Orthostatic hypotension

Orthostatic hypotension : Orthostatic hypotension is defined as a drop of 20 mmHg or more in TAS (systolic blood pressure) or a decrease in TAS below 90 mmHg and a drop of 10 mmHg or more in TAD (diastolic blood pressure ) or a decrease in TAD below 60 mmHg within the first 3 minutes after adopting the orthostatic position. It is one of the causes of syncope or fainting.

Summary

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  • 1 Description
  • 2 Risk factors
  • 3 Types of arterial hypotension
  • 4 Sources

Description

Orthostatic hypotension is a drop in blood pressure that comes as a result of a person standing for a long time, or when standing up after sitting or lying down. A large amount of blood accumulates in the legs, preventing the normal amount of blood from returning to the heart, which means that it is also not possible for an adequate amount of blood to leave the heart to circulate to the body, mainly to the brain. This causes a momentary decrease in blood flow to the brain, and the person may pass out.

Risk factor’s

  • Usually occurring when patients are standing or walking, loss of consciousness in dysautonomic syncope tends to be slow and progressive.
  • Primary autonomic deficit.
  • This is a problem that is often underdiagnosed or misdiagnosed.
  • Intake of some drugs such as: vasodilators, nitrates, calcium antagonists, ACE inhibitors, antiarrhythmics, antidepressants, anxiolytics, hypnotics, antidiabetics, clonidine (sympathetic agonist α²), methyldopa, metamizole, carbamazepine, terfenadine, α and β blockers (prazosin as a blocker α¹ and labetalol and carvedilol as α and β blockers).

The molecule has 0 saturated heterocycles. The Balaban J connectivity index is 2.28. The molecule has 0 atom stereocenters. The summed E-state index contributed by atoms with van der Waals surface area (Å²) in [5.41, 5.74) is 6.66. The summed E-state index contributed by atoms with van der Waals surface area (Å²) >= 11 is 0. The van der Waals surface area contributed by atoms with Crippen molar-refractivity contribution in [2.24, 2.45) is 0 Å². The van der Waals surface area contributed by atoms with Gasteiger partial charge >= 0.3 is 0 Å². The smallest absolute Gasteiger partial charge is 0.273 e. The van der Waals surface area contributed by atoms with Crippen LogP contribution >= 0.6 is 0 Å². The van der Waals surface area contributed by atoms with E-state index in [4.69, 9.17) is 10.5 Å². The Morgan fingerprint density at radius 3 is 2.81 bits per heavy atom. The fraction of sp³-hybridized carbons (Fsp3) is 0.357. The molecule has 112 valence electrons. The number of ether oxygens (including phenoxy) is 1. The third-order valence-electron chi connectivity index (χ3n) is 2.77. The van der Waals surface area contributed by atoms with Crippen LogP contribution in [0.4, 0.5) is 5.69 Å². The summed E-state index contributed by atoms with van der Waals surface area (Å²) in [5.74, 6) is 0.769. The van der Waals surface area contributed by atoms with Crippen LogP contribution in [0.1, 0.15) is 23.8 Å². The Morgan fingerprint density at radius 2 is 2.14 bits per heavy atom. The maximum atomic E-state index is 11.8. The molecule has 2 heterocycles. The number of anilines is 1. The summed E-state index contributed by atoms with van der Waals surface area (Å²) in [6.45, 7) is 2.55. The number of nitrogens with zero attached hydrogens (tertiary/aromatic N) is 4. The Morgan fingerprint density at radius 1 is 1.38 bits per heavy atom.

• Intake of alcohol.
  • Hypovolemia ( hemorrhage , diarrhea , heavy vomiting ).
  • Suprarrenal insufficiency.
  • Bradycardia and sweating are rare in these cases, unlike in patients with vasovagal syncope.
  • The pregnancy.
  • Very tall patients.
  • Sympathectomy

Types of arterial hypotension

  • Orthostatic hypotension: It is defined as the body’s inability to regulate blood pressure quickly. It is produced by sudden changes in body position (when going from lying down to standing). It usually lasts a few seconds or minutes and can cause fainting.
  • Postprandial Orthostatic Hypotension: If it occurs after eating, it is called postprandial orthostatic hypotension, which most often affects older adults, people with high blood pressure and Parkinson’s disease .
  • Neurally mediated hypotension: Occurs when standing for a long time, causing dizziness, fainting or stomach upset. This type of hypotension affects young adults and children to a greater extent.

Severe hypotension: It is caused by a sudden loss of blood that deprives the brain of oxygen

 

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